One of the board of directors on our nonprofit asked me to write a blog about life when going through the academy. But not just my view but also the view of my husband. The things we both go through during those grueling weeks apart. I have been sitting on this blog for a while now. It’s crazy to me that the academies that we went through averaging about six weeks are now only about a third of the weeks these families go through now. We have, I believe, four different academies under our belt and each came at different points in our lives. I will try to do this blog justice as academies are so different now and the amount of time apart so much longer. At least for my husband’s department.
The very first academy my husband and I went through is a blur for me. And to be completely honest I don’t remember it much and did not comprehend as much as I do now. We were engaged at the time and I was a full time student and working a part time job. My schedule kept me busy and allowed me to be distracted enough to not be phased too much with him gone. We didn’t live together so I also didn’t rely on him the way I did when he went through the other academies. But what I probably didn’t realize was the extreme pressure he was going through. Not just in this first academy but in every single one after. The pressure to perform and be able to do this job weighed heavily on him. He wanted to be able to support us and provide before we were to get married. Even more so in the later academies.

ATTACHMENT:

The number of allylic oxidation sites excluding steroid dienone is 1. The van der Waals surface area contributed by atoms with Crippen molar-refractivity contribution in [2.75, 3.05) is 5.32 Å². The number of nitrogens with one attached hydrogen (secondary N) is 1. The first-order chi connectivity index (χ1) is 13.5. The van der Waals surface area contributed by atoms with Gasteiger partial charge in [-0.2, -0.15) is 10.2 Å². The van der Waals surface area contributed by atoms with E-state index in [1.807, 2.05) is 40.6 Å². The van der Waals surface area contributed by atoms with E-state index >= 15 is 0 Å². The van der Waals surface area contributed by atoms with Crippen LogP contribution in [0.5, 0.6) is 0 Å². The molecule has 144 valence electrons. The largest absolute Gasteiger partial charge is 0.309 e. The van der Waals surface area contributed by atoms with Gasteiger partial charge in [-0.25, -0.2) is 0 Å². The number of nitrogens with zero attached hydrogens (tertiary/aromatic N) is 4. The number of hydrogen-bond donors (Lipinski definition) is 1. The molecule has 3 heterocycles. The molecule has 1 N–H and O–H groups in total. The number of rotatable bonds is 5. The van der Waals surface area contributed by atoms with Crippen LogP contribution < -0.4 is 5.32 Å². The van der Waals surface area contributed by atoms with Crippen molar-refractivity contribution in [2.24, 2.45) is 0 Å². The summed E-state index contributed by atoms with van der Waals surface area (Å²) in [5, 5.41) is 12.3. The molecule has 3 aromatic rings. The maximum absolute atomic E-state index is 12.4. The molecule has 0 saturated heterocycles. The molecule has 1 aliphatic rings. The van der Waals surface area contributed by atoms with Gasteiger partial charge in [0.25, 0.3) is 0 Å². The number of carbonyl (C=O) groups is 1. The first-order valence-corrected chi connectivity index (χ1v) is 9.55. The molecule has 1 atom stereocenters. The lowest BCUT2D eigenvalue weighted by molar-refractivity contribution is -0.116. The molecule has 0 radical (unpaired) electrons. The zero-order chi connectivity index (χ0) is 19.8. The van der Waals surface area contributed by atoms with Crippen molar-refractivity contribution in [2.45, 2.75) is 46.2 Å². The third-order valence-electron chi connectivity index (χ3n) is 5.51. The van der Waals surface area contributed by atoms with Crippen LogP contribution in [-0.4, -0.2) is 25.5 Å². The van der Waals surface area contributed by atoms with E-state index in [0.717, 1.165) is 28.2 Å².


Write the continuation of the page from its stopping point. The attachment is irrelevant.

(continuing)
The second, third, and forth academies brought their own challenges with us being parents. In the second academy our first daughter was two and I also was barely pregnant with our second. I had been working part time too. So you could say my plate was full. There were some hard nights where I sat with my daughter and consoled or even shared in her tears. She was too young to understand it all but she had all these emotions that were hard to navigate through because I had my own struggles with my husband gone. It is so easy to get caught up in those struggles at home because our lives don’t stop when they’re gone. The bills still need to be paid, kids fed, appliances fixed, vehicles maintained. The list could go on and the same applies for their normal shifts. We are balancing holding down the home and work life without the one we promised to do life with there. The arguments and frustrations are magnified and harder to deal with because academies only allow them to be home so little. Even phone calls home limited because of needing to practice or study. The academies my husband went through allowed him to go home on the weekends but it didn’t always happen because the need to study and practice sometimes took precedence. This particular second academy I think my husband came home one maybe two weekends out of the six weeks.